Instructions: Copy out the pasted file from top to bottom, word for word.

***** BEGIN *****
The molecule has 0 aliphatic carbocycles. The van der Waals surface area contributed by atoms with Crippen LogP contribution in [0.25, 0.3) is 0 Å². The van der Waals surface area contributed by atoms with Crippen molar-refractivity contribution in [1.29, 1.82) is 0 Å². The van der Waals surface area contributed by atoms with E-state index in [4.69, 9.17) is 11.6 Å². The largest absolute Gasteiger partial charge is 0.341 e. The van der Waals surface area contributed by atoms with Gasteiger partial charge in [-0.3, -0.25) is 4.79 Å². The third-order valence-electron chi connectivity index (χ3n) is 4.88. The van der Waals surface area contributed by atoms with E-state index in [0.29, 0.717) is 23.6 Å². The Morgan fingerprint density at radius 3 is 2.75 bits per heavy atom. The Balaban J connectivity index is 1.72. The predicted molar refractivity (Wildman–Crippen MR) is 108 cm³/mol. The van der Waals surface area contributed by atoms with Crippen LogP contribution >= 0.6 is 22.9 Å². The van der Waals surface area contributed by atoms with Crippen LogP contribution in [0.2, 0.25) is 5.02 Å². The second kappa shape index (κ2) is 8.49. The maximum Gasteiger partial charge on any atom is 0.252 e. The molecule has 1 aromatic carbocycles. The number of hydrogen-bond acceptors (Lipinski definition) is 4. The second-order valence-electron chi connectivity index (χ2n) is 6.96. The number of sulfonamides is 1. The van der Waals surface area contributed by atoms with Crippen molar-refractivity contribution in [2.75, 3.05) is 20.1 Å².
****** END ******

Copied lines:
The molecule has 0 aliphatic carbocycles. The van der Waals surface area contributed by atoms with Crippen LogP contribution in [0.25, 0.3) is 0 Å². The van der Waals surface area contributed by atoms with Crippen molar-refractivity contribution in [1.29, 1.82) is 0 Å². The van der Waals surface area contributed by atoms with E-state index in [4.69, 9.17) is 11.6 Å². The largest absolute Gasteiger partial charge is 0.341 e. The van der Waals surface area contributed by atoms with Gasteiger partial charge in [-0.3, -0.25) is 4.79 Å². The third-order valence-electron chi connectivity index (χ3n) is 4.88. The van der Waals surface area contributed by atoms with E-state index in [0.29, 0.717) is 23.6 Å². The Morgan fingerprint density at radius 3 is 2.75 bits per heavy atom. The Balaban J connectivity index is 1.72. The predicted molar refractivity (Wildman–Crippen MR) is 108 cm³/mol. The van der Waals surface area contributed by atoms with Crippen LogP contribution >= 0.6 is 22.9 Å². The van der Waals surface area contributed by atoms with Crippen LogP contribution in [0.2, 0.25) is 5.02 Å². The second kappa shape index (κ2) is 8.49. The maximum Gasteiger partial charge on any atom is 0.252 e. The molecule has 1 aromatic carbocycles. The number of hydrogen-bond acceptors (Lipinski definition) is 4. The second-order valence-electron chi connectivity index (χ2n) is 6.96. The number of sulfonamides is 1. The van der Waals surface area contributed by atoms with Crippen molar-refractivity contribution in [2.75, 3.05) is 20.1 Å².